Ira Sadoff “Structure and Poetic Memory” Drew 2nd Residency

Notes and Fancies from Ira Sadoff’s Lecture “Structure and Poetic Memory”

Ira challenged us to really consider the structure of the poem – not its grammar, or its form, or its meter or lines, but structure as the connection between all the craft elements and its poetic argument, as how the poem carries meaning and how it builds its authority, earns its right to say what it says.

Poetry, Ira argued, is very different from prose or other forms of writing because it is not a character study or narrative source of information, description, or plot. Poetry is associative, the place where improvisation and form intercept. The “music” of a poem (or the racket, as Ross Gay calls it) is there to reinforce the poem’s emotional moment. Poetic structure is also the way images echo and argue with each other within the world of the poem. The structure of a poem is its emotional spine; while poems do have and convey ideas, poetry happens in the place that is embodied, physical, and emotional.

Structure is also the way poems build authority, how they earn the right to assert what they say, or question, about the world. In this way, structure demands that poets do not settle for the easy, the thematic, or the conventional. Poems should be allowed to ask questions, should not be forced into what the poet wanted to say. As poets, we have responsibility to our own language, and to not using rhetorical flourishes in place of the hard work of making meaning and music. The poem must be responsible to each word that it uses and how the echoes between the words and music accrue meaning as the poem progresses. This accumulated meaning is poetic memory, and is also the structure of the poem.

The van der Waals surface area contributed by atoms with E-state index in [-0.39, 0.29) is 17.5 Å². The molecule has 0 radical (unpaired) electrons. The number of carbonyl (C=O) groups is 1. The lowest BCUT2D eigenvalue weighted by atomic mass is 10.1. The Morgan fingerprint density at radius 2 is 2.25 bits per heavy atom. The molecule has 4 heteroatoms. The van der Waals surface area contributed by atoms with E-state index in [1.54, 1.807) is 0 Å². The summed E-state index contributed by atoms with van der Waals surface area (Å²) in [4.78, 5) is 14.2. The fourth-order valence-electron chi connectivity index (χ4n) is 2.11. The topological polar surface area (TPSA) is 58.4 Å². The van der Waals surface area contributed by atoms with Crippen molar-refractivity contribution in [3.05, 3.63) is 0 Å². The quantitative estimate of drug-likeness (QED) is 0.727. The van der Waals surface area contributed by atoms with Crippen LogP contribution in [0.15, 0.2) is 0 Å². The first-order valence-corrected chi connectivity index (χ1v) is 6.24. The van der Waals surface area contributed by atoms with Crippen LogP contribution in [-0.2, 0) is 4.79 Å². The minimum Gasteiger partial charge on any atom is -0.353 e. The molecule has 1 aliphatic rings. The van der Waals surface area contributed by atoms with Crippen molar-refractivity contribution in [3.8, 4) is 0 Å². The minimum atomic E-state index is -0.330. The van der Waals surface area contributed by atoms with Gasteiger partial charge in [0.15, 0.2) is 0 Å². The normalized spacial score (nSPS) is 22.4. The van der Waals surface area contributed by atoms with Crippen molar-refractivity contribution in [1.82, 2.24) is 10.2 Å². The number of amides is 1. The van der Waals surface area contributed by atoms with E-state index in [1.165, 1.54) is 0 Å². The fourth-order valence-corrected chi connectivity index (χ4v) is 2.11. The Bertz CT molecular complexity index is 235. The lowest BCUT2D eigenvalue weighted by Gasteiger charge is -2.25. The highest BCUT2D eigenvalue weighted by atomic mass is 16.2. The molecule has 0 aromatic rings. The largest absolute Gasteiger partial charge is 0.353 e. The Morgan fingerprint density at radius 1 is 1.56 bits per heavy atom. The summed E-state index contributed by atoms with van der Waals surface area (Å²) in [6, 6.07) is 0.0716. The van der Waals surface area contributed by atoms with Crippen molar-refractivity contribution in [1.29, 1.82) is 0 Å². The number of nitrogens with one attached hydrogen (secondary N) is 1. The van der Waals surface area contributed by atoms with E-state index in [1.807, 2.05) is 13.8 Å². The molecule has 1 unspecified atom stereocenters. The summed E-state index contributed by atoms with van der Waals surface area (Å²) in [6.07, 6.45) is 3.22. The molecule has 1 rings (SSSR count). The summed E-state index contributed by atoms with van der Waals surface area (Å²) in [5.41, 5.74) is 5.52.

Also, these insights:

-Consciousness engenders passion and a penchant for justice

-Imagine if we could make every moment matter, if we refined and honed the art of paying attention

-an embodied consciousness is the religion of poetry

-poems move toward intensification

-the key to revision is to ask of the poem “what’s the obsession? what’s the inquiry?”


My additions, as scribbled in my notes:

About poetic authority—the authority must come from within the poem itself, not from the known life story of the author. This is so many “topical poems” or anthologies of “X Kind of Writers Speak” are often so very very bad. Their biography is doing the work, so their writing isn’t expected to. Identity is infinitely interesting to me, but it is not the same as a poem that makes its own meaning real.

A poem is such a living object, creating meaning between itself and its reader each time. To read a poem is a four dimensional experience, since you are in the sensory world created by the poem and the reading itself takes the time it takes, so you are traveling with the words through space and time. Like desire, which is ever mutable and reforms itself constantly between people but is nonetheless a real, felt, object or power, the poem lives as we read it, it pushes on us and we push back and that new thing that is created between the poem and reader should have its own name. Actually, I guess, there is the shape created between the writer and the poem, and then the shape created between the reader and the poem, and these are distinct realities beyond the writer, the poem, and the reader. These are, to borrow a phrase from the vocabulary of comics, which are also 4 dimensional communicative art forms, the gutters, the spaces between, and the gutters are where the meaning is made and remade endlessly.